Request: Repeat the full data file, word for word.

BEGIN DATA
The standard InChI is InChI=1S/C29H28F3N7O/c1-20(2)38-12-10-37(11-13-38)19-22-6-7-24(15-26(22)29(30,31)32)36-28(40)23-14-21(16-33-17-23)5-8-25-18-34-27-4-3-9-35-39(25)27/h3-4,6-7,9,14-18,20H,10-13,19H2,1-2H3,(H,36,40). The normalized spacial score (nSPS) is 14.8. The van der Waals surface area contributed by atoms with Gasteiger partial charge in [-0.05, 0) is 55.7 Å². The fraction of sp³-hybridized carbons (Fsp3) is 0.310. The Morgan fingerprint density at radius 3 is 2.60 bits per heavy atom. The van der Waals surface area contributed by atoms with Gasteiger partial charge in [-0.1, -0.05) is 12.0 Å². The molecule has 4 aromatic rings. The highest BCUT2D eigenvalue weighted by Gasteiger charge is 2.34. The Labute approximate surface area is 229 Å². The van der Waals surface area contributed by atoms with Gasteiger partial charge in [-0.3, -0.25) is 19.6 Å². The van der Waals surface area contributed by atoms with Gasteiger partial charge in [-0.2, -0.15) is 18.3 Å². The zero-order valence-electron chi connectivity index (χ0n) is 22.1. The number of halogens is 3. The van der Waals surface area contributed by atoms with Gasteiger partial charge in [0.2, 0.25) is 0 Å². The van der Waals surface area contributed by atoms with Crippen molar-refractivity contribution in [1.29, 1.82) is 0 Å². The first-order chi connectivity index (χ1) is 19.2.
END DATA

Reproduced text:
The standard InChI is InChI=1S/C29H28F3N7O/c1-20(2)38-12-10-37(11-13-38)19-22-6-7-24(15-26(22)29(30,31)32)36-28(40)23-14-21(16-33-17-23)5-8-25-18-34-27-4-3-9-35-39(25)27/h3-4,6-7,9,14-18,20H,10-13,19H2,1-2H3,(H,36,40). The normalized spacial score (nSPS) is 14.8. The van der Waals surface area contributed by atoms with Gasteiger partial charge in [-0.05, 0) is 55.7 Å². The fraction of sp³-hybridized carbons (Fsp3) is 0.310. The Morgan fingerprint density at radius 3 is 2.60 bits per heavy atom. The van der Waals surface area contributed by atoms with Gasteiger partial charge in [-0.1, -0.05) is 12.0 Å². The molecule has 4 aromatic rings. The highest BCUT2D eigenvalue weighted by Gasteiger charge is 2.34. The Labute approximate surface area is 229 Å². The van der Waals surface area contributed by atoms with Gasteiger partial charge in [-0.3, -0.25) is 19.6 Å². The van der Waals surface area contributed by atoms with Gasteiger partial charge in [-0.2, -0.15) is 18.3 Å². The zero-order valence-electron chi connectivity index (χ0n) is 22.1. The number of halogens is 3. The van der Waals surface area contributed by atoms with Gasteiger partial charge in [0.2, 0.25) is 0 Å². The van der Waals surface area contributed by atoms with Crippen molar-refractivity contribution in [1.29, 1.82) is 0 Å². The first-order chi connectivity index (χ1) is 19.2.